Richard Marshall - his bleak interregnum

An extraordinary critic and journalist and thinker, Richard Marshall's home at 3am magazine continually makes me feel pale in his shadow, which I undoubtedly am. The End of Times series is the apogee of his consistently incisive journalism, he has perfected the particularly difficult art of interviewing philosophers (which I have done and failed with Zizek, Critchley, Grayling etc... ) and every interview of his I read educates me (I always suspected that despite my BA and MA in philosophy I was hopelessly out of the loop, and so it has proved).

This review of Owen Hatherley's Journeys through urban Britain, entitled his bleak interregnum is a really lesson on pointedness and concision in I quote liberally ....

"When Cameron took his Tory/Whig alliance to war in Libya, it was a piece of PR. As a consequence, mercenary fighters for Gaddafi have subsequently left Libya and are currently taking down Mali. The Tory/Whig alliance is happy that no one is making this a story. The defeat of a dictator is the story they like us to like.

David Cameron asked taxpayers to pay over £21,000 for a second constituency home after taking out a taxpayer funded £350,000 mortgage in Oxfordshire whilst paying off the full £75,000 mortgage on his £1.5 million spread in North Kensington. This millionaire Prime Minister and leader of the Tory/Whig alliance comes from a very rich family and inherited his wealth. He supplemented his fortune by marrying a millionaire. Was he cheating when he asked people poorer than him for £21,000? A mystic says: ‘to burn the bones of the King of Edom for lime seems no irrational ferity, but to drink of the ashes of dead relatives seems a primative wrong.’ It is a salvo requiring the analysis of fire rather than the compounding of sun. This is written as a subsidence in fire’s coal, calx and ash.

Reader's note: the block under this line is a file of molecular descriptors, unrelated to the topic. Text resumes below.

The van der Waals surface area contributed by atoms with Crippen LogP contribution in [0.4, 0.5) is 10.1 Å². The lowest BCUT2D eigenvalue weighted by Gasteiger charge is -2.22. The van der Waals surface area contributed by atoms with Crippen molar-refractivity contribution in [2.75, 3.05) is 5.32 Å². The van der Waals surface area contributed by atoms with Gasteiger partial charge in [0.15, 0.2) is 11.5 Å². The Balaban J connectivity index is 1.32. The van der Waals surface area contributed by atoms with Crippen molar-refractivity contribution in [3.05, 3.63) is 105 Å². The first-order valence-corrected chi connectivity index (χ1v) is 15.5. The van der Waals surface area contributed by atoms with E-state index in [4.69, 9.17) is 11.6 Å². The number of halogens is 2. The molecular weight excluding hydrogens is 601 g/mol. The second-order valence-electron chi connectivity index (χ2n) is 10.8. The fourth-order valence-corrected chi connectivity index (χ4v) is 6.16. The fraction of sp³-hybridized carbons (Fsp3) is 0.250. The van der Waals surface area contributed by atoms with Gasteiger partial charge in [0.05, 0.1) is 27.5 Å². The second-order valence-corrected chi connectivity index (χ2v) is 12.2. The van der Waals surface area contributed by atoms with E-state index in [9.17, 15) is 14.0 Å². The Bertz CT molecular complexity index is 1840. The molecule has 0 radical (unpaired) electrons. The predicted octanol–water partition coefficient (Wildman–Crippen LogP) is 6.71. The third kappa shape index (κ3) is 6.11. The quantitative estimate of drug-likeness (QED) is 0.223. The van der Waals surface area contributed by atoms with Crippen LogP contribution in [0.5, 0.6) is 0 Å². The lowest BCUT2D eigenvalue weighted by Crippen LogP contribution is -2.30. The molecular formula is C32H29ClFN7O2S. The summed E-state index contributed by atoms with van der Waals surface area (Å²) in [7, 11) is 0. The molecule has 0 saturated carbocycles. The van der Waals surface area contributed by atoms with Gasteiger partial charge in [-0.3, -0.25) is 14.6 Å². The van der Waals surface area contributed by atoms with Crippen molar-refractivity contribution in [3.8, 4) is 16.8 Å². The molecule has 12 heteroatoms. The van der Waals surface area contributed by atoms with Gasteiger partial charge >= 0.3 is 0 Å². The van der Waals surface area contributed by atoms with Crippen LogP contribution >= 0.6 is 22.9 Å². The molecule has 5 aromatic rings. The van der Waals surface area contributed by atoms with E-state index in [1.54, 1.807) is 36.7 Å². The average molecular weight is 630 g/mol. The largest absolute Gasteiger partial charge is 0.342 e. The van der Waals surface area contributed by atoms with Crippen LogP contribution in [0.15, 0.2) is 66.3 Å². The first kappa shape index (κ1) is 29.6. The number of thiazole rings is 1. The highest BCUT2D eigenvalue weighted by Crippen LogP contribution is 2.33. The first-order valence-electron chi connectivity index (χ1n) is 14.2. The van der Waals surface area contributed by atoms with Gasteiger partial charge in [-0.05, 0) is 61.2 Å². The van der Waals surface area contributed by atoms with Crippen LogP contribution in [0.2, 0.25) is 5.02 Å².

Emile Levita was his great great grandfather, a director of the Chartered Bank of India, Australia and China with offices in Threadneedle Street in the City. He owned a grouse moor in Wales. His other great great grandfather was Sir Ewen Cameron, who worked for the Hong Kong and Shanghai Banking (HSBC) cooperation. He helped Rothschilds sell war bonds during the Russio-Japanese war. Both Cameron’s grandfathers and his father were stockbrokers. His father Ian Cameron worked for Panmure Gordon.

David Cameron’s father was very wealthy. David Cameron thinks that his father was hard done by but heroically non-complaining. He is quoted as saying, ‘My father always used to say that nothing in life is fair, but he was of the view that you had to muck in and get on with things and deal with the difficult stuff that comes your way.’ Ian Cameron owned racehorses. His best horse was Hello trained by John Dunlop which won the Criterion Stakes in Milan. The median price of a racehorse today is just under £15,000. The average price to keep a horse in training per year is about £16,000. But a winner yearling costs more like £300,000. Ian and David Cameron talking about themselves ‘mucking in’ is comparable to Helena Bonham-Carter discussing the hardships of being a pretty, upper middle class white actress. When she did that Kathy Burke told Bonham-Carter: ‘shut up you stupid cunt’. That seems good advice for the leader of the Tory/Whig alliance too. It seems good advice for everyone in the alliance."